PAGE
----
BRIEF DESCRIPTION OF THE DRAWINGS

The accompanying drawings are included to provide a further understanding of the invention, and are incorporated in and constitute a part of this specification. The drawings illustrate embodiments of the invention and, together with the description, serve to explain the principles of the invention. In the drawings, FIG. 1A is an image showing the appearance and growth of MSC-like cell colonies;

FIG. 1B is an image showing the fibroblastic-like AFMSC colonies which grew to confluence in the first-passage culture;

FIG. 1C is an image showing Adipogenic differentiation demonstrated by Oil Red O staining;

FIG. 1D is an image showing Osteogenic differentiation demonstrated by von Kossa staining;

FIG. 2A is an image showing AFMSCs at fifth-passage culture before neuronal induction;

FIG. 2B is an image showing the cytoplasm of the cells retract toward the nucleus and forms a rounded cell body after 6 hours of pre-treatment;

FIG. 2C is an image showing an apparent neuron-like cell with a long axon-like process observed after 4 hours of serum-free induction;

FIG. 2D is a diagram showing a typical neuron-like cell with multiple neuritis after 4.5 hours of serum-free induction;

FIG. 2E is an image showing a neuron-like cell before staining;

FIG. 2F is an image showing positive immunofluorescence stain of TuJ1, a marker for neuronal differentiation;

FIG. 3 is a collection of graphs showing phenotypic characteristics of AFMSCs;

FIG. 4 is an image showing AFMSCs express Oct-4 mRNA;

FIG. 5A is an image showing the light phase of NTERA-2 c1.D1 cells;

FIG. 5B is an image showing Oct-4 immunocytochemical staining of NTERA-2 c1.D1 cells;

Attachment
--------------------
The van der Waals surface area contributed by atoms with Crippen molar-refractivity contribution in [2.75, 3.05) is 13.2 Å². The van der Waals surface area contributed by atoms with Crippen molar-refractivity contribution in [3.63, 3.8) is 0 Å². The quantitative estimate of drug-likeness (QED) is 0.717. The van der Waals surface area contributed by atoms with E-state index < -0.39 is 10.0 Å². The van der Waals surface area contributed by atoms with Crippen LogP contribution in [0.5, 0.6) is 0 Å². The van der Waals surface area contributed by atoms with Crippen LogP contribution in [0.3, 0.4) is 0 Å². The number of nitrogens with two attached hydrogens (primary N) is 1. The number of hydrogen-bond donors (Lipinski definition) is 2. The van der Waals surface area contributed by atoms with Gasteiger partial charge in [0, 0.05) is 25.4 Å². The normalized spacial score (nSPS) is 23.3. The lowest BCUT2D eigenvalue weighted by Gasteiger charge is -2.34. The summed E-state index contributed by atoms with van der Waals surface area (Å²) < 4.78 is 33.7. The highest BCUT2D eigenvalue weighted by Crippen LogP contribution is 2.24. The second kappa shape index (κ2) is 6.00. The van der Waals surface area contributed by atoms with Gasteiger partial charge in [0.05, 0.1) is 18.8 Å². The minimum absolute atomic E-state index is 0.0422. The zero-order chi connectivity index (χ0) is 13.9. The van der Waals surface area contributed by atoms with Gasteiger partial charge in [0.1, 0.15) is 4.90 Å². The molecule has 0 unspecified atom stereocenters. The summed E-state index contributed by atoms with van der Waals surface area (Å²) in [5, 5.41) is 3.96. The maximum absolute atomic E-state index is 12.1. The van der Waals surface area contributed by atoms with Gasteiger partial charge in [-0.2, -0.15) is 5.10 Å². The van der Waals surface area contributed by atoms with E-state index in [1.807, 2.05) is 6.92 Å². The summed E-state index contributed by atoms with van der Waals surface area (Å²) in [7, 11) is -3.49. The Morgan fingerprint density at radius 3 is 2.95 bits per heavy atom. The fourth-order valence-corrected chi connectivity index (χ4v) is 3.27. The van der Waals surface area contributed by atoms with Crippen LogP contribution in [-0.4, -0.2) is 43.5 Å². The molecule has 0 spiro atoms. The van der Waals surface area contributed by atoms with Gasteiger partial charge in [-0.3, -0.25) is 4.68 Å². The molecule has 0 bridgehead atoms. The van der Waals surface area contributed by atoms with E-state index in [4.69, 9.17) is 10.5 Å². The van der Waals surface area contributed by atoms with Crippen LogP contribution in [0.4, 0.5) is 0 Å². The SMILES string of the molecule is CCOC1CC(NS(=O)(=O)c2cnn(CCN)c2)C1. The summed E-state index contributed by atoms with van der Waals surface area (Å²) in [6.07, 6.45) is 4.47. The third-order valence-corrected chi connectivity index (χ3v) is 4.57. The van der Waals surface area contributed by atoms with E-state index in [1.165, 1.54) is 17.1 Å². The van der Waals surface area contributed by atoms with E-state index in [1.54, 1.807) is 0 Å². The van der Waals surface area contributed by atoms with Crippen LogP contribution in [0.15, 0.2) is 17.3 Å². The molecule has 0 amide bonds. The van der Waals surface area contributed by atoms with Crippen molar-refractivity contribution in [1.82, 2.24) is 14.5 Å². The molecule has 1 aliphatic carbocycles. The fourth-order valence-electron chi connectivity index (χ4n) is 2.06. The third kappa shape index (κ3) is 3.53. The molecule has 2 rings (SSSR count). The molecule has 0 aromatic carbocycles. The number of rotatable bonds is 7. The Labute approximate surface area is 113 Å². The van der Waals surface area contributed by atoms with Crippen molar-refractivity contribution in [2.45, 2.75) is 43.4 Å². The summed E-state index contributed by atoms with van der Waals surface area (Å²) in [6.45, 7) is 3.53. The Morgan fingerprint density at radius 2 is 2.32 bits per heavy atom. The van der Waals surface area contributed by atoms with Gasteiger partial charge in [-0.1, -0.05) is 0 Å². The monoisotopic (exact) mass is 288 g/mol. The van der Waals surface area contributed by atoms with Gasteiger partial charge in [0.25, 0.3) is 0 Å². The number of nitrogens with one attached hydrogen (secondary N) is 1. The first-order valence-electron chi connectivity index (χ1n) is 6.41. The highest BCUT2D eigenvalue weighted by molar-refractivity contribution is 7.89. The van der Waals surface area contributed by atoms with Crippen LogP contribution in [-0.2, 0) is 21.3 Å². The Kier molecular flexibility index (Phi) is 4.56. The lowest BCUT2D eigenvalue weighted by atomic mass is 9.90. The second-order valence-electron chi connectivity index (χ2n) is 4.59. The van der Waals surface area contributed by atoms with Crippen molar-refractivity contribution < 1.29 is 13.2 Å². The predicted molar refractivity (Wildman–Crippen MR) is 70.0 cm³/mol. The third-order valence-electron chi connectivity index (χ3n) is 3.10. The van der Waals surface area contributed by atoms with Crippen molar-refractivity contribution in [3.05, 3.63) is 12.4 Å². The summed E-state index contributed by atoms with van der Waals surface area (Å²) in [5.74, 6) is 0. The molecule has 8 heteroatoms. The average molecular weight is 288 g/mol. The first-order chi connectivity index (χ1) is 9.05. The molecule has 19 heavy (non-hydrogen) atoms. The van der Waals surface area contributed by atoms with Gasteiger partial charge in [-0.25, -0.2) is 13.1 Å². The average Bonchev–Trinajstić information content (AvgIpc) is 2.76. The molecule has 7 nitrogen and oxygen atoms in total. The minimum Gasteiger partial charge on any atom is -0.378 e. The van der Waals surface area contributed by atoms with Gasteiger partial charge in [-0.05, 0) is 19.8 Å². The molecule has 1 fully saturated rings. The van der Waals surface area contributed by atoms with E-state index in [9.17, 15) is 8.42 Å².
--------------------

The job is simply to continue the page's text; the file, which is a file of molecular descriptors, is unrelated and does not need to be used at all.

FIG. 5C is an image showing the light phase of AFMSCs;

FIG. 5D is an image showing immunocytochemical staining of Oct-4 positive cells in cultured AFMSCs; and

FIG. 6 is a flowchart illustrating a method for isolating mesenchymal stem cells from amniotic fluid using a two-stage culture protocol according to an embodiment of the present invention.

DESCRIPTION OF THE PREFERRED EMBODIMENTS

Reference will now be made in detail to the preferred embodiments of the present invention, examples of which are illustrated in the accompanying drawings. Wherever possible, the same reference numbers are used in the drawings and the description to refer to the same or like parts.

Human mesenchymal stem cells (MSCs) are thought to be multipotent cells that have the potential to differentiate into multiple lineages including bone, cartilage, muscle, tendon, ligament fat and a variety of other connective tissues. Morphologically, MSCs in their undifferentiated state are spindle shaped and resemble fibroblasts. MSCs have been identified mostly in adult bone marrow, while MSCs are also present in both adult and fetal peripheral blood, fetal liver, fetal spleen, placenta and in term umbilical cord blood.

To date, little is known about whether MSCs are present in human amniotic fluid or not, despite culturing of amniotic fluid cells being a well-established routine procedure in cytogenetic laboratories. Multiple approaches have been used to characterize and classify the cell types of amniotic fluid, yet many questions concerning the nature and in vivo origin of these cells have not been entirely resolved.